Home' Forge : Vol 1 No 4 Contents FAST LANE // 7
High-performing family businesses have an
Survey reveals that maintaining an innovative ‘Prospector’ strategy over
generations is a challenge.
Family businesses with an entrepreneurial culture are likelier
to outperform, and an entrepreneurial culture is a key trait of
high-performance family companies, the 2015 Family Business
About 43 per cent of family businesses surveyed adopt a
‘Prospector ’ strategy and are willing to innovate and take risks to
develop new products and services. A similar proportion employs
‘Defender ’ strategies, and stick to what they know best.
Another eight per cent have a ‘Reactor ’ strategy, and adjust when
faced with strong threats. And six per cent of family businesses
employ an ‘Analyser ’ strategy, where they follow other market-
leading frms when new products or services are successful.
Firms that adopt the Prospector strategy were found to be
signifcantly more likely to outperform other family businesses, the
‘High-performing family businesses have developed an
entrepreneurial culture within the business. Such a culture
supports the pursuit of innovation to develop new products
and services, [the proactive pursuit of] opportunities, and the
willingness to take on new competitors.’ But maintaining an
entrepreneurial culture over generations of family involvement in
the business is a key challenge.
Nearly 80 per cent of businesses surveyed are optimistic about their
growth prospects, and 70 per cent said they would need to invest in
extra staf or assets to take advantage of growth opportunities.
Greater use of governance mechanisms, such as boards, was
another key fnding. About 52 per cent of respondents had a
formal board, up from 39 per cent in 2011, and more frms were
using shareholders’ agreements, family constitutions and other
The annual survey, which has been conducted since 2005,
provides important insights into the intentions of the country’s
family business sector. The Family Business Australia/KPMG
survey was based on the responses of around 200 CEOs of
ASEAN set to play an increasingly
important role on the global
GEM report recommends ways to boost
entrepreneurship and innovation across
South-East Asia has one of the world’s
highest rates of entrepreneurship, and is ripe
for greater innovation and start-up venture
creation, a new study has found.
Released in November, the Association
of Southeast Asian Nations (ASEAN)
Regional Entrepreneurship Report is the
frst study of its kind to measure new-
venture intentions across the region. It was
produced in conjunction with the Global
Entrepreneurship Monitor (GEM), an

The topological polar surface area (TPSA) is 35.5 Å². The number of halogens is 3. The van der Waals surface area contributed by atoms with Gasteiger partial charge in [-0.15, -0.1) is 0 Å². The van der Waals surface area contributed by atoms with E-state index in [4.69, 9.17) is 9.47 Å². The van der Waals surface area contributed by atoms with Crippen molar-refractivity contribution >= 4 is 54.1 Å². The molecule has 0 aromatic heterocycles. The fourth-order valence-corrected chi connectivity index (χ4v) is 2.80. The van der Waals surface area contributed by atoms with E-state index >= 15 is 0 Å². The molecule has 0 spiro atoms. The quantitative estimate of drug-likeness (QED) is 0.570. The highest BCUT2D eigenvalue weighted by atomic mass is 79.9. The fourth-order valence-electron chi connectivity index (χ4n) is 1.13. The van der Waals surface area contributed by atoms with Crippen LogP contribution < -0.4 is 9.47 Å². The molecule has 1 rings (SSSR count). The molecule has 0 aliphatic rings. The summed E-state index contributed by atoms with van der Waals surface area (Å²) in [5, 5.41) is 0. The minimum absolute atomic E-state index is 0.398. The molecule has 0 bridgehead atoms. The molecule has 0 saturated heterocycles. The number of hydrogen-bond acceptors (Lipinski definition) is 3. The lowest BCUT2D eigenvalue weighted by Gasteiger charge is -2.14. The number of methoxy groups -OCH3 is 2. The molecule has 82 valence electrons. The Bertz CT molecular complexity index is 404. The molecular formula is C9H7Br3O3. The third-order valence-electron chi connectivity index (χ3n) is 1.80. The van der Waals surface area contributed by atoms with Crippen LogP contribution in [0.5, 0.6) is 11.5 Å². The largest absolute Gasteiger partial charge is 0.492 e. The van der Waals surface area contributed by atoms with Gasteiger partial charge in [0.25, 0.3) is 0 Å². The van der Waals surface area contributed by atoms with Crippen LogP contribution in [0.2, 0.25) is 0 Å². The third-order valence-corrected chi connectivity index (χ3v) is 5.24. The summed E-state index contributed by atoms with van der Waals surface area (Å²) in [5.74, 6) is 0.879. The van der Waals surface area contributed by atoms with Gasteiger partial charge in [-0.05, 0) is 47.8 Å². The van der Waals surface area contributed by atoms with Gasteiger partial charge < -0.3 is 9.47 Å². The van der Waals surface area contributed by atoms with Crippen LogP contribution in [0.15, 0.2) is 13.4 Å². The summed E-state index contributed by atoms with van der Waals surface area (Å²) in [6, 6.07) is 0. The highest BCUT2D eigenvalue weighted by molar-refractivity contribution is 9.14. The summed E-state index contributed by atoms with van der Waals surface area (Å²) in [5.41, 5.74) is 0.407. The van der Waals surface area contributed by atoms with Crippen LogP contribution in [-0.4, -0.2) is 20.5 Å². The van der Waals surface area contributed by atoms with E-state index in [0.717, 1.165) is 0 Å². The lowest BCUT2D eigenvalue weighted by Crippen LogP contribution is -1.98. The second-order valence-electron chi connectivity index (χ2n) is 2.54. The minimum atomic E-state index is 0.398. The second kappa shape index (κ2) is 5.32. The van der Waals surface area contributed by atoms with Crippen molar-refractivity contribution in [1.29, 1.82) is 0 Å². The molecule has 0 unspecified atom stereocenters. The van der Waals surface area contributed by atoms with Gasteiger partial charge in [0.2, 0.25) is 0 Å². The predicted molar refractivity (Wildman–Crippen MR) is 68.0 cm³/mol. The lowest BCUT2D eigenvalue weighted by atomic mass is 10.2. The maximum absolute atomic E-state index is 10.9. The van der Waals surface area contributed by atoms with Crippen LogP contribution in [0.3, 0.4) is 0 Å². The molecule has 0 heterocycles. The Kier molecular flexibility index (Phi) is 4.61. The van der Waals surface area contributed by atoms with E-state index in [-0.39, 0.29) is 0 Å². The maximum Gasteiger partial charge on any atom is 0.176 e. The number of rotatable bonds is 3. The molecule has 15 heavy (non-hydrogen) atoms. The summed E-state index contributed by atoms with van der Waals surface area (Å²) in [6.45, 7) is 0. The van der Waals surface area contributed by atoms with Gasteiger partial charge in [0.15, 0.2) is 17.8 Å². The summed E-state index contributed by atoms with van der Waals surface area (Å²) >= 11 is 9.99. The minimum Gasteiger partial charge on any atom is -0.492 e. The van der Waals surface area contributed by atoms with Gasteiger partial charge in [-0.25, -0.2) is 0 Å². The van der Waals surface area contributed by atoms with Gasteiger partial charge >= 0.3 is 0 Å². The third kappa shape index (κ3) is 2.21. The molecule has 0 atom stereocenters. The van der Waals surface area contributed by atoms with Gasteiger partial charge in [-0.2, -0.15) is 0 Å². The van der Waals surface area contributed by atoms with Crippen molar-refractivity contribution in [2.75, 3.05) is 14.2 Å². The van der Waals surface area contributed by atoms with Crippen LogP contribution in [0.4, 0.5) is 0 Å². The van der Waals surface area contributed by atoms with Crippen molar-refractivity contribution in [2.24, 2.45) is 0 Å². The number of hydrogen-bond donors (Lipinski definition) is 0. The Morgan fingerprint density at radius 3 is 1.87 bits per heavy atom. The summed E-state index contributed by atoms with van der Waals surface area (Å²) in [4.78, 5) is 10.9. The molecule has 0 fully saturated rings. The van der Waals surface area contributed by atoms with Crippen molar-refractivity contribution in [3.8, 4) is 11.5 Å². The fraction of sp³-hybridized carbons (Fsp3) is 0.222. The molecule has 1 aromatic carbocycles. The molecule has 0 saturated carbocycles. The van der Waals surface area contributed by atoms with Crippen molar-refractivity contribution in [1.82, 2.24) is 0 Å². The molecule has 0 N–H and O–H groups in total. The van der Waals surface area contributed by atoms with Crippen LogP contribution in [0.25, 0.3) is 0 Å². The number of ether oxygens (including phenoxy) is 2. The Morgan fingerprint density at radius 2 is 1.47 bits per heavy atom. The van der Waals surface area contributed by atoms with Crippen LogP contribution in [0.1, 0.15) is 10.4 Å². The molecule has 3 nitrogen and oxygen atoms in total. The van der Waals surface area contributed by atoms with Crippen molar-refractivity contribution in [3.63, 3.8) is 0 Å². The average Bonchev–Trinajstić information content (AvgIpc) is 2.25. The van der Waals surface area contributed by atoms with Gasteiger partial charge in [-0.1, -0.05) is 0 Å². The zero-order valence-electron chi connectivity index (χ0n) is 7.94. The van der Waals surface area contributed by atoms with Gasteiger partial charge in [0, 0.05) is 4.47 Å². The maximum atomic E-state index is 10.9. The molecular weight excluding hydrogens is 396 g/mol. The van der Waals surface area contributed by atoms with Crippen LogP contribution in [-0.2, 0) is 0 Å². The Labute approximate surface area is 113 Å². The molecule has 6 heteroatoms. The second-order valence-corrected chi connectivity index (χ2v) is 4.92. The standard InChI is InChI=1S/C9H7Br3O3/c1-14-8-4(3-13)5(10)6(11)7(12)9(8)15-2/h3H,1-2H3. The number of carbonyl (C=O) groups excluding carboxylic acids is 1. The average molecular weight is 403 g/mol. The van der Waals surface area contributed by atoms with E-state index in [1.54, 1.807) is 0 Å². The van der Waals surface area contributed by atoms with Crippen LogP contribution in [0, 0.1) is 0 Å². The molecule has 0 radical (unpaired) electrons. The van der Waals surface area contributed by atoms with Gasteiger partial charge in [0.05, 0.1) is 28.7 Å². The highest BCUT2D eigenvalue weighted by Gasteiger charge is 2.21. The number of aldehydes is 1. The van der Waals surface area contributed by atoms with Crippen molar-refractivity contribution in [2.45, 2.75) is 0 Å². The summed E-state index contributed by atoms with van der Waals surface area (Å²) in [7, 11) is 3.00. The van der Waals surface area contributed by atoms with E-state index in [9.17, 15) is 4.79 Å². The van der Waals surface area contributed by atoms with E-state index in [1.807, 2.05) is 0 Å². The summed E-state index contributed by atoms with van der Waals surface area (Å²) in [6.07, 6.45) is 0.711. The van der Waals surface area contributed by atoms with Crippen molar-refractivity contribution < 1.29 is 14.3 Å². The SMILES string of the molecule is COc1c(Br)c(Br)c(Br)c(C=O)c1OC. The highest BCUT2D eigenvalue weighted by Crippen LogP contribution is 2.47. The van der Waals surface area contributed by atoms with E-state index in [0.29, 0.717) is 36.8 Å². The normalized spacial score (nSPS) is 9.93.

important, longstanding survey that tracks
entrepreneurship activity worldwide.
About 66 per cent of people in South-East
Asia view entrepreneurship as a positive
career choice, compared with a global
average of 62 per cent, the report found.
Successful entrepreneurs had a slightly
higher status than the global average, and
media attention for successful ASEAN
entrepreneurs was much greater.
Societal attitudes towards entrepreneurship
were strongest in The Philippines, Indonesia
and Thailand, and lowest in Malaysia and
Singapore. Entrepreneurial intentions to start
a venture were higher than those reported in
Europe and North America.
Mike Herrington, Executive Director of
GEM, says: ‘ASEAN is well positioned to
play an increasingly important role on the
global economic stage. An Asian Economic
Community (AEC) is no longer an abstract,
but a reality that the regional governments
are urged to embrace’.
GEM measures entrepreneurship rates as a
percentage of the adult population between
the ages of 18 and 64 who are in the process
of starting – or who have started – a business.
The report found that the new-business rate
of 10 per cent (businesses aged three to 42
months) in South-East Asia was the second-
highest regional average globally – and
almost double the GEM 2014 average.
An established business (older than 42
months) rate of 14 per cent in ASEAN is the
highest regional average, and is signifcantly
above the GEM average of eight per cent. But
rates of nascent entrepreneurship (frms less
than three months old) were below the global
The report identifed several challenges for
ASEAN entrepreneurship. Innovation in the
region is moderate, and many products and
services are not new to the customers.
The GEM report recommends 10 ways to
boost entrepreneurship and innovation
across the region. These include building
the professional ability of governments to
better understand and serve entrepreneurs,
meaningful media communications,
investing in good information technology
infrastructure, and creating tailored
development programs for entrepreneurs.
Links Archive Vol 1 No 3 Vol 2 No 1 Navigation Previous Page Next Page